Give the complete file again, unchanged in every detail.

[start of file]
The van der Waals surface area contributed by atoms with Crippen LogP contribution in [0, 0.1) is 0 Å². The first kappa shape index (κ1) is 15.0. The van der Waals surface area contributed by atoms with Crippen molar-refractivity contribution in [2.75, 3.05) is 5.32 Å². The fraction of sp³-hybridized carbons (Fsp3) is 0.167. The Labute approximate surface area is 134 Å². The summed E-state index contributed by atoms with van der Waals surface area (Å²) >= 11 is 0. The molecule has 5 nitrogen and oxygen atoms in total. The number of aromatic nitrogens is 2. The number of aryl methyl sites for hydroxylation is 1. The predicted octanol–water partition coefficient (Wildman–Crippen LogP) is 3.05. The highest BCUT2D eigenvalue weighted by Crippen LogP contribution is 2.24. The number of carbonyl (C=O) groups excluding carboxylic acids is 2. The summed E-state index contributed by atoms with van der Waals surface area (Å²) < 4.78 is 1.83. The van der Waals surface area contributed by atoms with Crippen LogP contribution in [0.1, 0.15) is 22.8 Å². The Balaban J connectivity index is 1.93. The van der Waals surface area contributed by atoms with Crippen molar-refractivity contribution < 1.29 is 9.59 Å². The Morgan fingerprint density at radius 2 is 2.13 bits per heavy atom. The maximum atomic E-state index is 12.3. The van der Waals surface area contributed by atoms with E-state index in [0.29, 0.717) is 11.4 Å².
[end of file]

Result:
The van der Waals surface area contributed by atoms with Crippen LogP contribution in [0, 0.1) is 0 Å². The first kappa shape index (κ1) is 15.0. The van der Waals surface area contributed by atoms with Crippen molar-refractivity contribution in [2.75, 3.05) is 5.32 Å². The fraction of sp³-hybridized carbons (Fsp3) is 0.167. The Labute approximate surface area is 134 Å². The summed E-state index contributed by atoms with van der Waals surface area (Å²) >= 11 is 0. The molecule has 5 nitrogen and oxygen atoms in total. The number of aromatic nitrogens is 2. The number of aryl methyl sites for hydroxylation is 1. The predicted octanol–water partition coefficient (Wildman–Crippen LogP) is 3.05. The highest BCUT2D eigenvalue weighted by Crippen LogP contribution is 2.24. The number of carbonyl (C=O) groups excluding carboxylic acids is 2. The summed E-state index contributed by atoms with van der Waals surface area (Å²) < 4.78 is 1.83. The van der Waals surface area contributed by atoms with Crippen LogP contribution in [0.1, 0.15) is 22.8 Å². The Balaban J connectivity index is 1.93. The van der Waals surface area contributed by atoms with Crippen molar-refractivity contribution < 1.29 is 9.59 Å². The Morgan fingerprint density at radius 2 is 2.13 bits per heavy atom. The maximum atomic E-state index is 12.3. The van der Waals surface area contributed by atoms with E-state index in [0.29, 0.717) is 11.4 Å².